Impact Items went next with their Space Putty. The boffin who’d created this stuff had dyed his hair and goatee purple, thinking this was a surefire way to secure investment. In the event he got laughed out of the room. Probably a good thing, as I had a sneaking feeling I’d seen this putty stuff before. And I had.

On the theme of kids’ stuff, the next pitcher was asking for trouble with his sinister notion. Tokens kids have to earn through good behaviour in order to buy TV, DVD and PS3 time struck me as being completely unethical. One of the great joys of being a child, though we don’t realise it at the time, is to be completely free of money-worries. Those decisions are made for you so you’re free to kill ants, hang around in abandoned houses and go foraging for pornography in bushes. Why any parent would want to introduce a complex system of capitalism in their own parlour is beyond me and was beyond Bannatyne who told this chap he hopes he fails. Harsh, but probably fair. Jonesy said it wasn’t a bad idea – it was ridiculously mad. Add to the fact the guy could have financed it himself and it seems we had a bit of a slippery snake on our hands. And he seemed so nice…

The apple juice lolly that followed looked tasty, was healthy and was already selling well. But as it was 100% apple juice, packaged tastefully and completely inoffensive, it obviously wasn’t cost-effective. Quality rarely is these days. So everyone was out.

The penultimate item was an illuminated Baby On Board sign which, sadly, was unreadable during the day. So one presumes you’re meant to stick the Baby On Board sign that lights up next to the Baby On Board sign that can be seen in daylight. Weird. Jonesy used this as a platform to mock Baby On Board signs in general, which I reluctantly agreed with him on. They are bloody stupid, when you think about it. Jonesy, sensing he had everyones’ attention, also had a pop at an enthusiastic Bannatyne with ‘when was the last time you drove anywhere in the last 20 years?!’. ‘Fair point’, responded a humbled Dunc.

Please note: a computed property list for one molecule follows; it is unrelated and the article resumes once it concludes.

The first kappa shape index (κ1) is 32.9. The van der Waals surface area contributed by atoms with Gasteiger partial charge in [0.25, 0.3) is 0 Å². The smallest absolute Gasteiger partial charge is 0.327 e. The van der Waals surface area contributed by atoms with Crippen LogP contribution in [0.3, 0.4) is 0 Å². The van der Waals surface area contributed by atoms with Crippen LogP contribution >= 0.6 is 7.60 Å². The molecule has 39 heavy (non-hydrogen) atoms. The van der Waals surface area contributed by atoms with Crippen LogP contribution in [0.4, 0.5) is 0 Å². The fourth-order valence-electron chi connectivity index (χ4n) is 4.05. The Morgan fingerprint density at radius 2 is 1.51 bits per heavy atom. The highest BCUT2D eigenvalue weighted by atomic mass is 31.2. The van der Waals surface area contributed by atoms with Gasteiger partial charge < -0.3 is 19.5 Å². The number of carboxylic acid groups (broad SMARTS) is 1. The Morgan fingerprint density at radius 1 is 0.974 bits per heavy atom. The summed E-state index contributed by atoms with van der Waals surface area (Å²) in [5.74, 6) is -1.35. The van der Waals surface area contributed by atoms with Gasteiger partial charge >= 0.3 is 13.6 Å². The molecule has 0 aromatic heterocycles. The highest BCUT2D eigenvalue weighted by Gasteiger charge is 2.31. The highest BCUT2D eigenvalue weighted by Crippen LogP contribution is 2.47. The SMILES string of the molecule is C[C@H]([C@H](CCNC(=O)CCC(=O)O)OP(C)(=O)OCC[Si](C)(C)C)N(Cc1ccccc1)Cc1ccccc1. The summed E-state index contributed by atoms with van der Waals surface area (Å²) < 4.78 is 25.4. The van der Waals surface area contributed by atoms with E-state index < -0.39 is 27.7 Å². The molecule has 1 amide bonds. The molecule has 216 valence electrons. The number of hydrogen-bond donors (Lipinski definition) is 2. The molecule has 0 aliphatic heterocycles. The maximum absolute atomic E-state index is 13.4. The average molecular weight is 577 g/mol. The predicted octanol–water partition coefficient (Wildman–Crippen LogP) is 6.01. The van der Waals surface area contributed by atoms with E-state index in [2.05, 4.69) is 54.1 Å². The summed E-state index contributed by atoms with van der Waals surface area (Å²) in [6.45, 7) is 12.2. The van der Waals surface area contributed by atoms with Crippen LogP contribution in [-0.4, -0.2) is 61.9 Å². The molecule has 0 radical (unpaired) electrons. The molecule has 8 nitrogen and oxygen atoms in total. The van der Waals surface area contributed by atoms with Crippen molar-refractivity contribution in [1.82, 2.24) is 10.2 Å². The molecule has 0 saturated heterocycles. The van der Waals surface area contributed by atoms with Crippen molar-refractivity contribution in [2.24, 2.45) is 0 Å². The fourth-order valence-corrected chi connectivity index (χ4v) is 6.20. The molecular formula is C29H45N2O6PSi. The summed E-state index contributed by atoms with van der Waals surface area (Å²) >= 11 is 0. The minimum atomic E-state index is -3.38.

So – lastly we saw some girl who appeared to have stepped out of the Grazia magazine my missus left in the toilet. She was after money for her venture which went by the dreadful name ‘Neurotica’. She wanted to make fashion for the leading high street stores and was already making headway in the area. Unfortunately, like the apple lolly people, she was only just breaking even. Peter Jones broke all the rules and offered more money than she was asking for in a twist that left a bit of a bad taste in the mouth, from where I was standing.

Jonesy’s always trying to be the cool one. Whether it’s his dalliances with Levi Roots, his foray into publishing with the nauseating rag Wonderland, trying to rock out with Hamfatter or this adventure in fashion, he wants to be a scenester.

Well, sorry Pete. You’re a seven-foot corporate tit who does crap ads for BT and sits in Simon Cowell’s pocket. You’re about as far removed from the notion of ‘cool’ as it’s possible to be, so leave that stuff to Bannatyne – the beating heart of Dragon sophistication. In a couple of weeks time, Meaden will see the error of her ways and lurch towards Dunc’s inimitable, brusque stylings – mark my words.

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Dragons’ Den

July 22, 2008